Scotland ran France close, playing all the rugby but just missing a few bounces. But what did we learn?

Okay, trusting in youth has its problems

On these pages, in the autumn, I banged on about youth being given its head and flourishing as a result. Yes, back then the young Scots did come off fairly positively against the “best team in the world” (B version) and thump two other decent sides, but this was an introduction to the fire of the Six Nations and perhaps a truer reflection of where they are, at international level.

Dougie Fife gave away a silly penalty when throwing away the ball, and there was a general lack of nous to change things up in the face of an onslaught from France. In the second half Scotland should have kept the ball, kicked less and looked to offload rather than go into contact where they were being smothered by Bernard le Roux and Thierry Dusautoir.

Would it have worked? Debateable, but the game was there for the winning. There were things to take heart from: Finn Russell and Mark Bennett looked to the manor born, facing a hostile crowd of 75,000 in an arena like the Stade de France for the first time.

There’s life in Euan Murray yet

At the other end of the career spectrum, the tighthead put in a vintage performance, winning scrum penalties and giving his opposite number a torrid time in the loose, meaning that France were substituting props as early as half time.

He was also unusually prominent in the loose, showing some soft hands for Fife’s try, and tackling everything he could. The downside is his religious views prevent him from having a pop at the Welsh scrum next Sunday. Geoff Cross will be an able deputy, but it is great to see Murray hitting form again.

Preparing for contact: Euan Murray

Preparing for contact: Euan Murray

If Scotland can sort the discipline they’d become very hard to beat

With a semi-decent scrum, a far better lineout and a miserly defence in the face of much bigger attacking runners – one that conceded no points when a man down – what let Scotland down was their discipline. Without the disciplinary lapses, that French wouldn’t have been in the game at half time nor in the lead during the closing stages.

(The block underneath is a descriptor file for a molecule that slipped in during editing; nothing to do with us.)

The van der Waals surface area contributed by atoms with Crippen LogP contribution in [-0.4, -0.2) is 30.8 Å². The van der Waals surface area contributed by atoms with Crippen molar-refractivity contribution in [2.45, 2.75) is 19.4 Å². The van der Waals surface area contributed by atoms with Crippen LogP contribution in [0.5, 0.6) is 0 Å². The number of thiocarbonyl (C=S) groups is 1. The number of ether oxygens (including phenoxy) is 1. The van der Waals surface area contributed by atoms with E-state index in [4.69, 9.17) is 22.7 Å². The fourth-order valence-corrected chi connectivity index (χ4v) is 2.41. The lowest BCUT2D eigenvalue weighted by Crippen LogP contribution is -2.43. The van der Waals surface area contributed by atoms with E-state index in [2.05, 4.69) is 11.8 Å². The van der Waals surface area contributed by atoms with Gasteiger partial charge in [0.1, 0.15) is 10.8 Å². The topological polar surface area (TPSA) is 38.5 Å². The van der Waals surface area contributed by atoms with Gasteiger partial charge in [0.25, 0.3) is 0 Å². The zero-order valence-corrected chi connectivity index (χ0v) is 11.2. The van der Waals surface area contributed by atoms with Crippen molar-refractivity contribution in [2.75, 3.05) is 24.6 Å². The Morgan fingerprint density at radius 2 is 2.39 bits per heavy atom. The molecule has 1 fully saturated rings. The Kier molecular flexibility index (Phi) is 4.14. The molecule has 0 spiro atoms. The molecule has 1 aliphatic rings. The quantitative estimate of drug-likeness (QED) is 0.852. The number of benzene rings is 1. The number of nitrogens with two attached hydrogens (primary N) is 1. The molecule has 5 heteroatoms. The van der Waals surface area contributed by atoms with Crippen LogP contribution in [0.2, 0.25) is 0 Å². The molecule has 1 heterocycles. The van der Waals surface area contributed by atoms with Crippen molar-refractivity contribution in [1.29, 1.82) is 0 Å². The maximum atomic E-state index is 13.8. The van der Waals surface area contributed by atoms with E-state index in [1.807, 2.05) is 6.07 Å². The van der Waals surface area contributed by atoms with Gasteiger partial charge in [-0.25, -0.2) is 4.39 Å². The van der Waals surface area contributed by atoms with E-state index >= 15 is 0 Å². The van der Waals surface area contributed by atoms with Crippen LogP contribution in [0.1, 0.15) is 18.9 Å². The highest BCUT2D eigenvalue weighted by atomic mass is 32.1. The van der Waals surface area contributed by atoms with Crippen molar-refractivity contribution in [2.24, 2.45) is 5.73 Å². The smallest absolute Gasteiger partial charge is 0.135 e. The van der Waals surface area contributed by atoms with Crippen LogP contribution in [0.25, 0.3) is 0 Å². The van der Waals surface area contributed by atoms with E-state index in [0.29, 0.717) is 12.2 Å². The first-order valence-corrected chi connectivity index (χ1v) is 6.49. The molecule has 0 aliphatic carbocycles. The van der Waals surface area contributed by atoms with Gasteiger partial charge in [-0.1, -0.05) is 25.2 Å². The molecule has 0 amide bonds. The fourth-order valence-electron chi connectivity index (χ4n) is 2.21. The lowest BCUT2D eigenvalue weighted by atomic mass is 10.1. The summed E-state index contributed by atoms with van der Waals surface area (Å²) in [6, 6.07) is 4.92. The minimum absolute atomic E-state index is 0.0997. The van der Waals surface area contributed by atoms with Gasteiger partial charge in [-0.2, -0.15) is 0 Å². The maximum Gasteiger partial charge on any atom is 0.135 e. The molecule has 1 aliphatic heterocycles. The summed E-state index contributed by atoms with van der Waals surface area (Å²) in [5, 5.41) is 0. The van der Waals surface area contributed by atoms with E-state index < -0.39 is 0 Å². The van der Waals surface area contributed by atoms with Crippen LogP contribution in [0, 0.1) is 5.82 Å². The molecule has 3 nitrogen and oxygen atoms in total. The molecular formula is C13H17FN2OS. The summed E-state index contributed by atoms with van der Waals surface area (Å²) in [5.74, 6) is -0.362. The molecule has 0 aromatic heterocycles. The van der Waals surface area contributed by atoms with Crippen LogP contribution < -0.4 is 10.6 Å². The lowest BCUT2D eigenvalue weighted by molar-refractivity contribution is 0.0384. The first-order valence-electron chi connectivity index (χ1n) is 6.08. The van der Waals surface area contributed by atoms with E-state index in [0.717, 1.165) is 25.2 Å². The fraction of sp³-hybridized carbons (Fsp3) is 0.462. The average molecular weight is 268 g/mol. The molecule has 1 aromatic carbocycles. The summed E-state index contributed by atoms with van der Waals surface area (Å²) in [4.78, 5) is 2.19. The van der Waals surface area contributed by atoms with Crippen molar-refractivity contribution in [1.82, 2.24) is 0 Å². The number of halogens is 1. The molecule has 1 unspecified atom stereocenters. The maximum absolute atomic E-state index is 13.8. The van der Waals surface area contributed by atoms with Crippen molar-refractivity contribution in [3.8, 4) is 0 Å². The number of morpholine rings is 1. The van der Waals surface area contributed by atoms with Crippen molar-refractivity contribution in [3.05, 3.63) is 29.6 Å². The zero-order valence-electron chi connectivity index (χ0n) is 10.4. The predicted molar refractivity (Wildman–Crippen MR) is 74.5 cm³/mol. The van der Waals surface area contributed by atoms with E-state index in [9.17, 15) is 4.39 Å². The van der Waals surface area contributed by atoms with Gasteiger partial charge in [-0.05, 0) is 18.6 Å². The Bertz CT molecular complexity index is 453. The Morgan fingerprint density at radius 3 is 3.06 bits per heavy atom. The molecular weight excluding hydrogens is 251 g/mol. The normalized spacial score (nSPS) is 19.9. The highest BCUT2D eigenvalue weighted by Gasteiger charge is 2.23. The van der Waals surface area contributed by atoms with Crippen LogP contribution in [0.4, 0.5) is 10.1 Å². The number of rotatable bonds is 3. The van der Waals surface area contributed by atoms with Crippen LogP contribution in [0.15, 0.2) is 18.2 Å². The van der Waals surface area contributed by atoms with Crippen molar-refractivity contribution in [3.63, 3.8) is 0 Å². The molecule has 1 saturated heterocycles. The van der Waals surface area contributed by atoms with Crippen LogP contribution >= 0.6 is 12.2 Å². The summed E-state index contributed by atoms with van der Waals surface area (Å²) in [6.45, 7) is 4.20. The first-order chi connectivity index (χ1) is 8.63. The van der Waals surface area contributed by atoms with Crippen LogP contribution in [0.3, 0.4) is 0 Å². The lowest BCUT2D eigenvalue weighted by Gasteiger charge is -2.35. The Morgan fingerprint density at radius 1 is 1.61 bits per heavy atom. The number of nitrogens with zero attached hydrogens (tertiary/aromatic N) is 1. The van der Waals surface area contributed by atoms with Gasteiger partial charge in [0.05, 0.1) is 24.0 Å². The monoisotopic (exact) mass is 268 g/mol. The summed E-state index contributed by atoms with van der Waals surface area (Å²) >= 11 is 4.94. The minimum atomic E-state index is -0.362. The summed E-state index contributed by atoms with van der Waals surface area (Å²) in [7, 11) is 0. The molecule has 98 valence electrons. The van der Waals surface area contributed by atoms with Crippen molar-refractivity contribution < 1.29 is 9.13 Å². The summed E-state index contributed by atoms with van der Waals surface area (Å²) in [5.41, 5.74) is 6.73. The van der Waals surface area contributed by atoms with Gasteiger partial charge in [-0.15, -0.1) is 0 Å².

Scotland played all the rugby.

Fife won’t be throwing dead balls away in a hurry ever again, but everyone really needs to switch on to whatever wavelength the referee is on at the breakdown and stick to it religiously. Which brings us to…

Securing their own quick ball is still a problem

Scotland can live off scraps, but to get the backs really firing they need quicker ball. The French positioning at the breakdown was excellent, while Scottish players struggled to clear the opposition out quickly enough and were much less consistent with their body positions over the ball. Scots ball was secure and the opposition’s slow when Blair Cowan was on, and much less so when he was off briefly in the second half.

Someone needs to throw some of that BT sponsorship money at luring Richie Gray (the other one, founder of GSI, Springbok breakdown consultant and former coach of Gala) back from South Africa to help the Scottish boys out.

Busy, busy boy: Blair Cowan carries

Busy, busy boy: Blair Cowan carries

Wales will be a challenge

With the Welsh a traditional bogey team in recent years, and generally excellent in the speed of their breakdown work, next Sunday represents a tough test. With Murray out, a potential hip injury to Tommy Seymour (Scotland’s most in form back), and knocks to Alex Dunbar and Bennett too, the fear is that Scotland cannot put out the obvious first choice back division to make the most of the pack’s hard work.

A makeshift team will struggle against whichever Wales turns up, making the possibility of the renaissance turning into a false dawn more quickly that I can mix metaphors.

And as for discipline: we’ll never forget Stuart Hogg’s red card last year in Cardiff. It still haunts Scotland fans.

  • John Williams

    And the Scots always raise their game a few percentage points when playing the ‘Auld Enemy’ England by 12.